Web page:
Servicing the state
Most of the time, Goswami vociferously supports the Establishment. There are occasions, as in case of the unbridled violence of Gau rakshaks, when he does question the passivity of the police and the involvement of the right wing Hindutva government. But these are aberrations.
On the whole, the credibility he lends to the nationalist cause is such that there is little distinction between Goswami and the state. Unfortunately he leads a private channel, not a government institution like All India Radio. Which further lends the role of Goswami a muddled complexity. We are fast approaching the stage where nothing Goswami does can be questioned as, evidently, he is The Nation.
Nevertheless, between him and the Cause he serves, what we’ve got is a symbiotic relationship. Goswami prospers, spiritually and materially, from being seen as the only unacknowledged legislator of India. The state draws credibility for its often extremist assertions of power from a seemingly independent constituency, namely, Goswami. What Goswami is doing is eliminating the traditional lines of difference between the media and the Establishment. He is sabotaging the democracy he says he loves from deep within. Clearly, a terrorist of sorts.
In rather predictable ways, one can see the eventual destiny of Goswami’s politics: it would, given a chance, end in tyranny. At best, a kind of benevolent despotism. Is that an ideology? Possibly. Some of the most violent dictatorships of the 20th century were seen, at least at first, as benevolent despots: Hitler, Mussolini, Mao. And for all of them, the Nationalist cause was the fount of their political enterprise.
In an aside, we must mention, no cause so lends itself to vast, horrific violence as Nationalism. The way he conducts his debates, and the fact that the channel Goswami runs is entirely moulded to a personality cult, all point to an unhappy state of affairs for India’s future.
I have met him only once but in real life, according to reports, he is a rather modest and likeable person. It’s the performance part that alters his personality. But since that’s when millions of fans get to know him, the public persona is only more likely to reinforce the values that go into his personal politics as well.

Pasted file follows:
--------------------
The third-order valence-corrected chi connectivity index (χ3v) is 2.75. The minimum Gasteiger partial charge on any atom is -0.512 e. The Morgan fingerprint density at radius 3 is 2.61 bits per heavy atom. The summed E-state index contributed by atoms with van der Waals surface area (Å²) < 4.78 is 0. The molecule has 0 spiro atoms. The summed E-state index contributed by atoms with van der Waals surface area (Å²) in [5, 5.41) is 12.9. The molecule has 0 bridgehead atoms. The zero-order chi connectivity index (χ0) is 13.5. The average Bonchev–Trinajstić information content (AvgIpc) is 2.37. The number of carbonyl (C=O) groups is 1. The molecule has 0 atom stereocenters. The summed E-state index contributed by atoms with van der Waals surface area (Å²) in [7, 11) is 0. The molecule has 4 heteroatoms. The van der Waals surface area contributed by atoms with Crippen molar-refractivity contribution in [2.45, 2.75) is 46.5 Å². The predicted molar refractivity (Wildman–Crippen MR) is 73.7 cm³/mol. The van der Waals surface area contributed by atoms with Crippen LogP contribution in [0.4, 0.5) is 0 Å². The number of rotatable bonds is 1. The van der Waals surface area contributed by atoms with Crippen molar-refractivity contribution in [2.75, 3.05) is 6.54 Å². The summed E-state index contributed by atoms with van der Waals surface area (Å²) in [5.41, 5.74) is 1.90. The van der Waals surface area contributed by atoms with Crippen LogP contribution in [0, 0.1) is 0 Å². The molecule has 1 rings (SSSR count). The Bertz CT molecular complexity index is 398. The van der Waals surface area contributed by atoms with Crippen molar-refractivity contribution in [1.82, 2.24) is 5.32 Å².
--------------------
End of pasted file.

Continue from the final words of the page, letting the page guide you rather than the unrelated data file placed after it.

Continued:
Nationalism as tonic
I recall the small conversation we had on an evening in Bombay. The occasion was a memorial meeting for the late editor, Vinod Mehta. How do you get the same people over and over again to your studio after you bludgeon them to death, I asked. Oh, they rather like it because of the viewership, Goswami said, they actually feel good. Then he added, “I think I understand that; there have been days when I have been quite ill, but as the debate progresses, I feel better and better.”
I tend to think that Goswami’s wellbeing is seminally connected with the idea that he speaks for India. To his own mind, he is a kind of Statue of Liberty, with Indian variations of course. Yet, this image is precisely what complicates the nature of his contribution to the Indian discourse. As one senior MEA official said in a private gathering, “Times Now makes it very difficult to have meaningful negotiations with Pakistan.”
Perhaps no other single major factor, besides Hafiz Saeed, stands in the way of India-Pakistan peace. That’s an irony, but this is India. The owners of Times Now actually had put in quite a lot of money and effort into ‘Aman ki Asha’, an Indo-Pak peace programme. The irrationality of the project cannot be easily explained in anything but ironical terms, can it?
To come back to the question with which we started, since almost every media unit except Goswami’s is seen in his magisterial eyes as traitorous, his latest demand that the anti-national media should be gagged is his way of saying Just Listen To Me. That’s the voice of a dictator speaking to you from the studios.
In 20 or 50 years, when we look back at this divisive – and decisive – turn of politics in India, Goswami’s role would be seen as highly questionable in terms of ethics. Because the Goswami discourse, devoid of the history of the process, is foregrounded, the essential simplicity of his value judgements have a mass appeal. But it pulls the plug on two-way communication. If popularity is the due, that is what the devil takes.
C.P. Surendran is a journalist and poet